Friday, January 30, 2009

In search of a good eggman

Ever since I’ve moved to my downtown apartment next to the Interior Ministry—reportedly a place of government work (read: bureaucracy) and Egypt’s domestic black site for its political dissidents—I’ve had no access to a supermarket where I can do all my shopping at one time. So, I usually have to journey to no less than three separate places for my food: the mom-and-pop corner store for juice, canned tuna and noodles; to the outdoor market for vegetables; across the Nile River for cookies and brownies; and finally, to the corner for eggs in a hole-in-the-wall where Hisham, the middle-aged vendor runs his operation.

When we first talked, Hisham asked me the essential Islamic question: what’s your religion? And when I told him that I was “kafir” or infidel, he was shocked. And Chinese people in general? “Kufar”—infidels. He was jolted! 1.3 billion infidels? How can that be? I tried to explain Confucianism—the philosophy and demi-religion of China. He couldn’t really understand it and encouraged me to explore Islam. And with that, we exchanged phone numbers. He told me, “if you ever need eggs and I’m not here, just call me and I’ll come down.” As he lives close by, it’s not much trouble, he swears. While I’ve not yet had an egg emergency, it is certainly comforting to know that my eggman is at my disposal—merely on the other side of my mobile. Earlier this week, Hisham called me on my cell phone. A pleasant surprise, indeed. He just wanted to check in with me and say “hi.”

The other day, while picking up some vegetables with my roommate, we spotted another egg store. To our amazement, the eggs were bigger and cheaper than Hisham’s eggs. They were also clean—that is to say, there was no chicken shit on the egg shells. This eggman, named Khelid, seems to be busier and more diplomatic than Hisham. Perhaps, in his late 30s, he has a earpiece and seems to be conducting business deals at the counter while selling eggs. When my roommate Andrew asked him whether he liked China or America better, he said “the two are brothers.” He could’ve been straight from Foggy Bottom!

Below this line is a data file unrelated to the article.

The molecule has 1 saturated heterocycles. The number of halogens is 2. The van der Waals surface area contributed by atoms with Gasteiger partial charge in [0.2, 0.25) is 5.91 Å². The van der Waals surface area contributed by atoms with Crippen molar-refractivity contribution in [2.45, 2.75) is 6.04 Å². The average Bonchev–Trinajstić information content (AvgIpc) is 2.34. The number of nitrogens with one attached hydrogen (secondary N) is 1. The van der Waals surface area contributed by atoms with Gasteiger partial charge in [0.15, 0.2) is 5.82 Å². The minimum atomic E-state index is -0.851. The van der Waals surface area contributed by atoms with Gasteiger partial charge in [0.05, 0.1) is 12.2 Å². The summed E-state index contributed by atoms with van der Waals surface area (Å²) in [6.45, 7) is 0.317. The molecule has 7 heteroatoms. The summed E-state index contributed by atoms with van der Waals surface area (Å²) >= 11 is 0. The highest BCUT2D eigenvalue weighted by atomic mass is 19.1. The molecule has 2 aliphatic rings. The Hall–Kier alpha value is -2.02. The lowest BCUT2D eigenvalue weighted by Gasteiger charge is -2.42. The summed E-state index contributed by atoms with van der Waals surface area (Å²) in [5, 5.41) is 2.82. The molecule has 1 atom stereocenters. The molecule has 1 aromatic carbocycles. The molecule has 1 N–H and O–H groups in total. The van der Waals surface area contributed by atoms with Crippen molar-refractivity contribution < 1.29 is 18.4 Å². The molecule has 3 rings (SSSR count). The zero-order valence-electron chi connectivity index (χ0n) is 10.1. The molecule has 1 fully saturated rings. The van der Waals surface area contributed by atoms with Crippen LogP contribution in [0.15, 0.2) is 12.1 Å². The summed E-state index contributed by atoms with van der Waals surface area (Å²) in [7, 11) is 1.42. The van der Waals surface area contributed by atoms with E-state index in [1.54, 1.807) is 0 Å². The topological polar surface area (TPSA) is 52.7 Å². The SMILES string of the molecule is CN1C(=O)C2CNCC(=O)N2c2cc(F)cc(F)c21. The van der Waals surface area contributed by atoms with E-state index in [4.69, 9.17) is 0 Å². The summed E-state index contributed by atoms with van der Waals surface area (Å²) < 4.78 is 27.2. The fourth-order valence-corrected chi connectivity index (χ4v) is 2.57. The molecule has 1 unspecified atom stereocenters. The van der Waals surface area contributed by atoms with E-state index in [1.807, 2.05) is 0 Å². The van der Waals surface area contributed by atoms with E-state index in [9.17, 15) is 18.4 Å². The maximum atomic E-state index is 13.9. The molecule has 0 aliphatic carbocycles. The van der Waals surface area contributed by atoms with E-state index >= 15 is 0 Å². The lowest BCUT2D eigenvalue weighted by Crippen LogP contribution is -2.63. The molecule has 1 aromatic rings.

While I like Hisham, I like cheap eggs even better. So, while it saddens me a little to leave Hisham for Khelid, my new eggman, perhaps I can visit Hisham every now and then. Will Khelid and I exchange numbers? We’ll see about that…

Sunday, January 11, 2009

Islamic Prohibition: notes to women and music

On Christmas day, David’s Palestinian friend Meliha gave me an Arabic children’s book, which she wrote. To thank her, I wrote out a short thank you note—in Arabic. Of course, as my grammar is not perfect, I asked Mustafa, one of my 5 language exchange partners, for help. He is a Mutadayyen, or devout Muslim with a big beard. The Arabic word Mutadayyen translates into “one who lives by religion.” When he read the short note, and noticed that it was addressed to a woman, he said, “I’m sorry. I cannot help you with this note.” I was a bit puzzled at first. He explained that he could not assist me in writing a note that would facilitate a relationship with a woman.

So, I asked him, “you mean, it’s too close to zina (sin)?”

“Yes! Exactly,” He replied, with a smile.

I looked at him for a moment in disbelief.

Then I asked him for the exact sura and aya, or chapter and verse in the Qur’an, which addresses such practices. Mustafa could not give me an exact reference, but explained that Islam frowns on such practices. These guidelines are intended to protect women—and men, for that matter.

“Are you angry or upset with me, Andy?” Mustafa inquired.

“No. I have 4 other Egyptians I can ask for help on this. If you were the only one, maybe I would be a little upset. I understand that the world is big and there are many different peoples with different cultures. Islamic culture is extremely different from Western culture, especially that of the USA. So, I can respect these differences and I want to respect your beliefs. If you don’t want to help me with this note, that’s fine.”

He seemed pleased with my diplomatic answer.

After our language exchange, I told him that I was off to the Opera to meet a friend. Although the Mohamed Mounir concert had been cancelled, I was going there for some coffee. Mustafa said matter-of-factly, “Mounir is not good.”

“You don’t like Mounir? How about Um Kalthoum?”

“Music is not good,” Mustafa replied.

“Some music, or ALL music is not good?” I pressed further.

“All music is not good.”

“What sura and aya?”
He went to his Qur’an and referenced Sura Luqman, aya 6. He asked me to show the sura to my friend at the Opera and he would explain.

Sura Luqman, aya 6 reads:
“And of mankind is he who purchases idle talks (i.e. music, singing, etc.) to mislead (men) from the Path of Allah without knowledge, and takes it (the Path of Allah, or the Verses of the Qur’an) by way of mockery. For such there will be a humiliating torment (in the Hell-fire).”

My Egyptian friend Hatem explained that when Prophet Mhmd (Peace and Blessings of Allah be Upon Him) arrived in Medina, he was greeted by his supporters with songs. Furthermore, this literalist reading of the Qur’an is most common among Mutashaddid, or “fundamentalists.” I now realize that Mustafa and I live in very different worlds.